i meant to do an anzac day post much earlier today, but have been too busy taking a break. which included a bit of a shopping splurge, and a fair amount of relaxation. i hate how anzac is becoming almost like a religious observance (& a not particularly inclusive one at that). i'm also not impressed with what we're remembering and how we're remembering it, at what is being deliberately hidden and put aside to maintain a particular narrative. it saddens me that our children are being encouraged to participate in an event that honours death through war, but only the death of soldiers. not the death of civilians, nor the destruction, nor the conscientious objectors, nor the social cost.
i don't really want to be a part of all that any more. and especially not after the revelations of what our current troops have been up to in afghanistan. i've read some really good posts on this today, including julie's. but i really recommend this one at reading the maps.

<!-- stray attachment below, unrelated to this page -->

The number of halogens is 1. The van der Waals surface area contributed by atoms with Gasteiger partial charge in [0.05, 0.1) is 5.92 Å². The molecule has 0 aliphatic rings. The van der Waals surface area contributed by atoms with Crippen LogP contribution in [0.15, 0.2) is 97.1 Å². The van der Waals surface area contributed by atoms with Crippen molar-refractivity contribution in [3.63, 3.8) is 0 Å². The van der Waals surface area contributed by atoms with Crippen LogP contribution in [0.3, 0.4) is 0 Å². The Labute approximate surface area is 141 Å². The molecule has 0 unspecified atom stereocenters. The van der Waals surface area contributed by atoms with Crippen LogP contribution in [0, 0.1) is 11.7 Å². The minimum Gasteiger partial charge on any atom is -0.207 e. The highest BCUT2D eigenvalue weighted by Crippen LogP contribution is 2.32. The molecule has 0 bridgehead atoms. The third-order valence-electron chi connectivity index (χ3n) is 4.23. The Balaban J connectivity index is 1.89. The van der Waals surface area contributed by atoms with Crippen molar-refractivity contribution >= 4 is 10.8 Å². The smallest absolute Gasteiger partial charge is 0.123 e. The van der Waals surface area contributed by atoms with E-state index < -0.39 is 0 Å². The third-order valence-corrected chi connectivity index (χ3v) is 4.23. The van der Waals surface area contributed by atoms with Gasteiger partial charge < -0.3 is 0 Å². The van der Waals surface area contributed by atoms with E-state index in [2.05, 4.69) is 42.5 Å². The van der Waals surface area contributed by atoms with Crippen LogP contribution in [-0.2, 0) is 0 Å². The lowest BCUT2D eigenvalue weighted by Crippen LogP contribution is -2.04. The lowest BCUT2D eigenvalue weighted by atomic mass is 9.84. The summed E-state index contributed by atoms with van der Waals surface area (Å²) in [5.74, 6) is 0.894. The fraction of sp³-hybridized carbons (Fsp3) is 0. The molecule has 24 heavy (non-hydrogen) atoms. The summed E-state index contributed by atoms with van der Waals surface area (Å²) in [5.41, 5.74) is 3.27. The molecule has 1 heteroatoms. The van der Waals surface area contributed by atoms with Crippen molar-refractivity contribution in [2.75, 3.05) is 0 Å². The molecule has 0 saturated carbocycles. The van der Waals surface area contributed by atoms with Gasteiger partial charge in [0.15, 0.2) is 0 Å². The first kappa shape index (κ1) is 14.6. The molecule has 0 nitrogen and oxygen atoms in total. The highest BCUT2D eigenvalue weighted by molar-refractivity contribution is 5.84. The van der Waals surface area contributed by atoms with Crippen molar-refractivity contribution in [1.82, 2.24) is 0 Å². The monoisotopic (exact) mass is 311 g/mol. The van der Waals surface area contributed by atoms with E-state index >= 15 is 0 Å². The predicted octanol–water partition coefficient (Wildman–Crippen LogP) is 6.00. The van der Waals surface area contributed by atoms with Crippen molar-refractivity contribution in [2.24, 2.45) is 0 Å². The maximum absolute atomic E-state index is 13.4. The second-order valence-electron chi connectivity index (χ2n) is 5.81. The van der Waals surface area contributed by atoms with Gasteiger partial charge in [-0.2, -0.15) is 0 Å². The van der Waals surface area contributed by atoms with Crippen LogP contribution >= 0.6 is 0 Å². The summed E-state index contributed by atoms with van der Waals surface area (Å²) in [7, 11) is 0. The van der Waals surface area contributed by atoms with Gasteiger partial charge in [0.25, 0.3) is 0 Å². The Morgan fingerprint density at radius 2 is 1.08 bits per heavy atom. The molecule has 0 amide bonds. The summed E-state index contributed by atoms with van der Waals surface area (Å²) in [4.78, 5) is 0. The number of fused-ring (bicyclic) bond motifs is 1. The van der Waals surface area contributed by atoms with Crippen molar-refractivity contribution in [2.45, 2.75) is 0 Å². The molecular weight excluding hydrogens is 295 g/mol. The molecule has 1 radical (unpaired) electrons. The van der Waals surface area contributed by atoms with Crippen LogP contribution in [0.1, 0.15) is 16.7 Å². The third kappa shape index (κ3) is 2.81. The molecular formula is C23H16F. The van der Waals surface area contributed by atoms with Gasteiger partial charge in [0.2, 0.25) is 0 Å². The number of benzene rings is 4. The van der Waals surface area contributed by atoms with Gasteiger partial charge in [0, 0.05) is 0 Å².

i can't remember who said in the last couple of days that anzac day has become our default national day, since waitangi day somehow "belongs" to maori. if this is our day to celebrate nationhood, then i would rather we did it by commemorating much more than the soldiers who died in various wars. there are so many valuable contributions nz'ers have made to our own country & the world, in so many fields. and let's start that commemoration from way before 1840, because nz history started well before that.
and when we do remember war, let's remember it in all it's horror and tragedy, in all its bloodiness and mutilation, let's remember the shell-shocked and the terrified, let's remember the cruelty as well as the courage. i may be influenced by the fact that i'm currently reading michael ondaatje's the english patient, not too longer after i'd read and captain correlli's mandolinthe blind assassin (which is set just prior to WWII). all books which do exactly that, the first 2 to a much greater extent.
to finish off, i''ll link to stuff i've been writing at the hand mirror over the last couple of weeks: a post about the funding cuts to a self-defence programme for girls; another that links to and quotes from a piece about giving value to women's work by paying wages for housework; and finally, one i wrote about appearing on tv1's q&a programme on sunday morning.